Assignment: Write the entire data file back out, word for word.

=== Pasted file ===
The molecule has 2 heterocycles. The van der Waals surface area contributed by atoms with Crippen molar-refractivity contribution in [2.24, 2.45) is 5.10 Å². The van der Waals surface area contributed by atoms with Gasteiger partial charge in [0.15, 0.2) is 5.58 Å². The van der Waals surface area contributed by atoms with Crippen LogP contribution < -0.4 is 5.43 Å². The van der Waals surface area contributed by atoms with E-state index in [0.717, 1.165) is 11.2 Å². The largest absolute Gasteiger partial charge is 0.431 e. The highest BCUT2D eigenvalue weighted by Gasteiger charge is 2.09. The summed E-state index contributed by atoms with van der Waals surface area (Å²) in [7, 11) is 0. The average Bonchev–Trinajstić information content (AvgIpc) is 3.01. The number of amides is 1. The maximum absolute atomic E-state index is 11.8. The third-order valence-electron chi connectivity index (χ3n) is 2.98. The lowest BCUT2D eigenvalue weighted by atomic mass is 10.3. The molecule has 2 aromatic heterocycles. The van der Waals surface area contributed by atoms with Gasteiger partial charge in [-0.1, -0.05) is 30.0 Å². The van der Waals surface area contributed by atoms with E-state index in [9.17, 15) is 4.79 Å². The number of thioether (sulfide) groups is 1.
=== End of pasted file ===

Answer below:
The molecule has 2 heterocycles. The van der Waals surface area contributed by atoms with Crippen molar-refractivity contribution in [2.24, 2.45) is 5.10 Å². The van der Waals surface area contributed by atoms with Gasteiger partial charge in [0.15, 0.2) is 5.58 Å². The van der Waals surface area contributed by atoms with Crippen LogP contribution < -0.4 is 5.43 Å². The van der Waals surface area contributed by atoms with E-state index in [0.717, 1.165) is 11.2 Å². The largest absolute Gasteiger partial charge is 0.431 e. The highest BCUT2D eigenvalue weighted by Gasteiger charge is 2.09. The summed E-state index contributed by atoms with van der Waals surface area (Å²) in [7, 11) is 0. The average Bonchev–Trinajstić information content (AvgIpc) is 3.01. The number of amides is 1. The maximum absolute atomic E-state index is 11.8. The third-order valence-electron chi connectivity index (χ3n) is 2.98. The lowest BCUT2D eigenvalue weighted by atomic mass is 10.3. The molecule has 2 aromatic heterocycles. The van der Waals surface area contributed by atoms with Gasteiger partial charge in [-0.1, -0.05) is 30.0 Å². The van der Waals surface area contributed by atoms with E-state index in [9.17, 15) is 4.79 Å². The number of thioether (sulfide) groups is 1.